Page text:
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The salary cap implications of Kevin Love’s extension

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How does Love’s extension affect the Cavaliers’ long-term planning?

NBA: Finals-Golden State Warriors at Cleveland Cavaliers Kyle Terada-USA TODAY Sports

After losing out on LeBron James on the very first night of free agency, the Cleveland Cavaliers have been noticeably absent from the last three-plus weeks of festivities, save for the minimum signing of Channing Frye. That changed in a major way on Tuesday morning, when it was reported by ESPN’s Adrian Wojnarowski and Brian Windhorst that the team had come to an agreement with Kevin Love on a four-year extension worth more than $120 million in new money. With questions surrounding the team’s future in the post-LeBron world, this helps to clear things up: the Cavaliers will try to remain competitive with Love at the helm as the team’s top option.

The extension will kick in for the 2019-20 season and will start at $28.9 million, giving Love a significant bump over what he would have made on the final year of the deal he signed in 2015 to remain with the Cavaliers. From there, Windhorst brings word of the rest of the contract, with a jump to $31.3 million in 2021 and 2022 before dropping back down to $28.9 million in 2023. As of this writing, there has been no reporting as to whether Love will have a player option before that final season, at which point he’ll be 33 years old.

In the short-term future, there is very little that changes about the Cavaliers’ cap situation. The extension in no way affects their landscape for 2018-19, other than the fact that Love now cannot be traded for six months following the official signing of the extension. While unlikely considering the money Cleveland put on the table, if Love were to have been able to push negotiations out past the early part of August, he could have made it impossible for Cleveland to trade him before the 2019 trade deadline, but instead, Koby Altman and his staff will retain the option to move Love in late January and early February should the Cavaliers’ season go awry or a team bowls them over with an offer. The Cavaliers remain with $108 million in guaranteed salary and up to four open roster spots, depending on what they do with Okaro White and Rodney Hood. They also retain their full mid-level exception and bi-annual exception to add to the team, though they’ll likely want to duck the $123.7M tax line this season.

After one year operating over the cap, the Cavaliers will still have the option of more than $25 million in cap space next summer. Love was slated to make $25.6 million (if he had opted in next offseason), so this extension only takes away roughly $3.3 million of their cap space and gives them the security in knowing Love will be under contract for that season. If he had opted out, then his cap hold would have gone up to almost $36.2 million and cut out a lot more of their cap space, though they could have always re-signed him first to open up additional space. With George Hill, J.R. Smith, and Kyle Korver owed a collective $8.3 million guaranteed on their $41.1 million deals, Cleveland can pivot very quickly away from these veterans in favor of free agency next summer.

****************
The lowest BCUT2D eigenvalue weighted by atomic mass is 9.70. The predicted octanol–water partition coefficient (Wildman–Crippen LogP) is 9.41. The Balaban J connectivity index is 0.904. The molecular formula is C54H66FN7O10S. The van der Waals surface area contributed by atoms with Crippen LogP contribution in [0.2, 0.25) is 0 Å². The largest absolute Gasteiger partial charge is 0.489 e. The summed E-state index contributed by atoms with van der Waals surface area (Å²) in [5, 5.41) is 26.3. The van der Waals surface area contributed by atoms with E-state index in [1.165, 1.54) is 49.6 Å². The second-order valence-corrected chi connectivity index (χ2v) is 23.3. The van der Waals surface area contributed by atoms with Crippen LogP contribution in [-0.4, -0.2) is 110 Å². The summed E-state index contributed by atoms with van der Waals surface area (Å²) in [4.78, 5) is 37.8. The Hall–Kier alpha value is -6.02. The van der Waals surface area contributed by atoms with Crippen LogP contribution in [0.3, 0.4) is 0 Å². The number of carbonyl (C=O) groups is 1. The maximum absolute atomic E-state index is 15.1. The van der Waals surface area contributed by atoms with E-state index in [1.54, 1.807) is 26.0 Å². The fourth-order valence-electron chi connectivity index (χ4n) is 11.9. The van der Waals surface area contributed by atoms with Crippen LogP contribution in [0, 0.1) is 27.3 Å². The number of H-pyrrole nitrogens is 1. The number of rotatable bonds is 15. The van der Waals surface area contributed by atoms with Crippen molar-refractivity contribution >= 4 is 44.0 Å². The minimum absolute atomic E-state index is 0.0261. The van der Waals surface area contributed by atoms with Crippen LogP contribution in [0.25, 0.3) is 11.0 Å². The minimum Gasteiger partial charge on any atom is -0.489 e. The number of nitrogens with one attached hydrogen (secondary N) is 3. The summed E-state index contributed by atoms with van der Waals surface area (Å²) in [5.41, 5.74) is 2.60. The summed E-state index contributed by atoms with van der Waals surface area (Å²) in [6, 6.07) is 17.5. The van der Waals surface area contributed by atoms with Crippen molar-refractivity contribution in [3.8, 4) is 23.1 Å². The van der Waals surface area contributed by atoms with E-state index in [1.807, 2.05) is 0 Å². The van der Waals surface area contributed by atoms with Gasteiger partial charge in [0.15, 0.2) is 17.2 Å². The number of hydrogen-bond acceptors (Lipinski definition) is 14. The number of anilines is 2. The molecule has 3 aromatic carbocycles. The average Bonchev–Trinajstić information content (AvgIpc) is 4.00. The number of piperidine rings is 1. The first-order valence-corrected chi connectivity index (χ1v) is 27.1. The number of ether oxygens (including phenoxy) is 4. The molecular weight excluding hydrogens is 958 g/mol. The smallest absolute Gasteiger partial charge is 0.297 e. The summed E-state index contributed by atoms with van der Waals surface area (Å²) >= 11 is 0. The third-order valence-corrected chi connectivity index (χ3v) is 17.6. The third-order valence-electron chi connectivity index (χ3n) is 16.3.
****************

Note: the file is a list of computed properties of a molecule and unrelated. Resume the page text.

Post-2020, the effects of Love’s extension are felt on the Cavaliers’ cap, but Cleveland still looks to have nearly double-max space in 2020. Tristan Thompson and Jordan Clarkson will both be free agents after the 2019-20 season, which leaves just Love, Collin Sexton and Ante Zizic on the team (though obviously things that happen between now and then will change things drastically, including an extension for Larry Nance and a new contract for Cedi Osman). As of now, the Cavaliers are looking at more than $60 million in space in 2020, though it’s far more likely that that $60 million comes in south of $30 million once they spend on Nance, Osman, and whomever they attract in 2019 free agency, in addition to draft picks made between now and then.

Speaking of draft picks, Love’s extension and subsequent inability to be traded before late January indicates that owner Dan Gilbert has charged his team with remaining competitive this season, which will have an effect on the 2019 draft. Cleveland owns their first-round pick as long as it falls within the top ten, but will have to give it to Atlanta if it does not. There was an opening for the Cavaliers to sell off their best players, including Love, in order to take a one- or two-year dip to the bottom of the standings and keep that draft pick while restocking with young players for the future, but instead they will attempt to remain competitive in a top-heavy Eastern Conference.

While their roster is far from complete, without a trade to bring in another star, it’s hard to imagine how the Cavaliers will compete with the Boston Celtics, Toronto Raptors, and Philadelphia 76ers, to say nothing of the rising Indiana Pacers and Milwaukee Bucks. Still, Cleveland will be in the mix to make the playoffs. Which is nothing to sneeze at, especially with respect to the revenue it will generate for Gilbert, who has shelled out a gargantuan amount of money over the last few years to keep a championship-contending team together.